Any fun and successful trek in the bush, whether it be an afternoon walk or a week-long backpack, begins with a thorough study of the map. It is important to develop an understanding of the terrain you will be walking, for example its elevation changes, possible exit routes in case of emergency, and locations where you might find water. This knowledge will help you enjoy a safe journey. The map reconnaissance, or map study, as I present it applies more to a trek in the wilderness than in a national park, where you will follow trail markers and meet other hikers along the way. Map reconnaissance for a wilderness trek in desert canyons will be my focus in this post. Since I am currently preparing for a long walk in the Escalante this summer I will use it as my example in the text. Please note: the following post assumes the reader understands basic land navigation techniques including a thorough knowledge of map reading. If you find yourself lost while reading the following please visit the Desert Explorer website and read through the Maps and Navigation pages found there.
Map Study Sequence- Location, Distance, Entrance and Exit
After I have chosen the general location for a trek, here the Escalante region, I begin with either USGS 1:100,000 “metric maps” and/or Trails Illustrated maps if they are available for the area. Note that if you use both the USGS and Trails Illustrated maps that they are different scales. I use these smaller scale maps (maps showing a larger area and less detail) to establish a general length for the trek while keeping in mind the time I have available. I also look for possible entrance and exit locations, where I might be able to drive to the canyon rim for example, and establish a staging area- a “trailhead” of my own. Once I have developed a tentative plan by studying these smaller scale maps I turn to large scale maps with more detail- 1:24,000 topographic maps. This is where the thorough study occurs. By closely reading the 1:24,000 map I can determine if in fact my trailhead is accesible, if my entrance and exit locations are plausible, and if springs might be located along my route. Knowledge of terrain features, contour lines, map colors, symbols and scales is necessary at this point.
Distance and Time
When considering hike length and time needed, you must know your limits- your calculations may be different from mine. I typically allow for between 14 and 20 kilometers, or 8 to 12 miles travel per day. For me, typical canyon-bottom hiking time is about 3 kilometers per hour at an easy stroll. So this amounts to between 5 and 7 hours of walking each day. I often do more than this- sometimes as much as 10 to 12 hours of walking in a day, amounting to as much as 15 miles, or about 24 kilometers. By knowing my rate of travel, I can create an accurate itinerary through my map reconnaissance. My times and distances are something I have established for myself over the years. You will need to establish your own guidelines. And remember that daily distances will vary according to terrain. The distance covered in a day of canyon-bottom hiking will vary greatly from a day that includes climbing out of a canyon, trekking across a mesa, and entering another canyon. That day may be very different in length from a day of road-walking back to your car.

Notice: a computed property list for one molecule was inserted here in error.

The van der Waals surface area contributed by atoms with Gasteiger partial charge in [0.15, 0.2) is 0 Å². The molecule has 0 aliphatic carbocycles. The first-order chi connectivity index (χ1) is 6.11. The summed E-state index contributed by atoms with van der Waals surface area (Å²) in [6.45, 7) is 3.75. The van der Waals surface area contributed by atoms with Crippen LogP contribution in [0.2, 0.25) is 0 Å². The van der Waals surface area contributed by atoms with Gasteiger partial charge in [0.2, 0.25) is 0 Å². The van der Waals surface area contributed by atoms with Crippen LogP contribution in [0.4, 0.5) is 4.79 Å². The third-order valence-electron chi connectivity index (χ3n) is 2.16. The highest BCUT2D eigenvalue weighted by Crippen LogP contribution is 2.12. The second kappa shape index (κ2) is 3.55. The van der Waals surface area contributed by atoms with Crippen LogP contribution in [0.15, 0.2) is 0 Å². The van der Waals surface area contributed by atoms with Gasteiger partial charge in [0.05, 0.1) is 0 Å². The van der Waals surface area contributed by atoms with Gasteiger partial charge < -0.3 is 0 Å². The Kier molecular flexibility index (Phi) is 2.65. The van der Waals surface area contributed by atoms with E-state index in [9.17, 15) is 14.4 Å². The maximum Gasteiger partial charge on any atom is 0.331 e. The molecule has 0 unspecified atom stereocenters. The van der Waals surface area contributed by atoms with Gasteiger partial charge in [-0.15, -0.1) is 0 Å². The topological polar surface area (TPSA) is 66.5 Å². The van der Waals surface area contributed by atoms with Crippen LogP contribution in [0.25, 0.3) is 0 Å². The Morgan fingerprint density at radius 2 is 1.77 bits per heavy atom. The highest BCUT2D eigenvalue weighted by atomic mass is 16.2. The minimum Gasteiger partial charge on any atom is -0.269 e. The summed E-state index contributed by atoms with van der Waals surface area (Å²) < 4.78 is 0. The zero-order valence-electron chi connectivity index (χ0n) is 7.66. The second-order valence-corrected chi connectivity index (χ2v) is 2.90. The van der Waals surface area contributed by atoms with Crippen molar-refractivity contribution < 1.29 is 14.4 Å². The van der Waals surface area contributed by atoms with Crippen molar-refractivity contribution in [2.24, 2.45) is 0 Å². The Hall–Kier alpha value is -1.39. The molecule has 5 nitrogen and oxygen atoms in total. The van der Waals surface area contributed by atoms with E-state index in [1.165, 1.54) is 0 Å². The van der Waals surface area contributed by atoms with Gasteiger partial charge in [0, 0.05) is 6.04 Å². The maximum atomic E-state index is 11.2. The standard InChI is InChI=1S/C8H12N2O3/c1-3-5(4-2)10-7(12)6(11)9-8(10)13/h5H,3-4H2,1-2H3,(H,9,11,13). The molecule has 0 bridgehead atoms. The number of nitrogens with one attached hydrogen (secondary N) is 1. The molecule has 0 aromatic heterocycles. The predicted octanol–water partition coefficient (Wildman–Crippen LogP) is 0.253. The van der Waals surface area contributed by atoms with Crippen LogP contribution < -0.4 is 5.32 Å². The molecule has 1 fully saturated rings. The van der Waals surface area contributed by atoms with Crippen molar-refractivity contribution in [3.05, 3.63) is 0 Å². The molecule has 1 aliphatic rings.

Checkpoints and Daily Goals
How far and how fast I walk depends on many factors which I consider in my map study. I ask such questions as: where is the next set of ruins I want to visit? The next water source? My next camp? The next side canyon I want to explore? And on the final day, how far is it back to my truck? Answering these questions allows me to establish checkpoints along my route, specific locations that are my goals during, or at the end of each day. For example, on my coming Escalante trip, I know that day one will be partially taken up by final preparations and travel (hitching a ride) to my “trailhead”- the Highway 12 bridge over the Escalante River. I should be left with about 6 or 8 hours of good daylight for walking. I know that Boulder Creek enters the river about 6 miles down. This is my camp for the night, and if time allows I’ll take a look up the creek a mile or two. Ten miles further is The Gulch, my goal for day 2. Further down river I will make it a point to camp at the mouths of side canyons that I will do overnight trips in the following day.
Itinerary, Contingencies and Safety
I usually stick to my itinerary, but if there is any question about how long I might be at one location, or when I might arrive at another, I note it and calculate alternative distances based on these options. I put everything down on paper, including mapsheet names, and if I am on a longer trip copying a smaller scale strip map from the 1:100,000 maps , marking pertinent points on it, and leaving it behind with a responsible individual. I include phone numbers of local agencies, such as the BLM office, in case I do not return within my alloted time. In terms of time allotment, I usually allow myself a couple of extra days on a trek of any length, and note that on my itinerary. It will read something like this: “I should be back at my truck on Friday, but give me till Sunday to call you. If I don’t call on Sunday give me till Monday afternoon before you begin to check on me.” Leaving an itinerary and contingencies may not seem important to some, but lives and limbs could have been saved on more than one occasion if people had done so.
For more information on basic navigation techniques, visit the Desert Explorer website and read through the Maps and Navigation pages.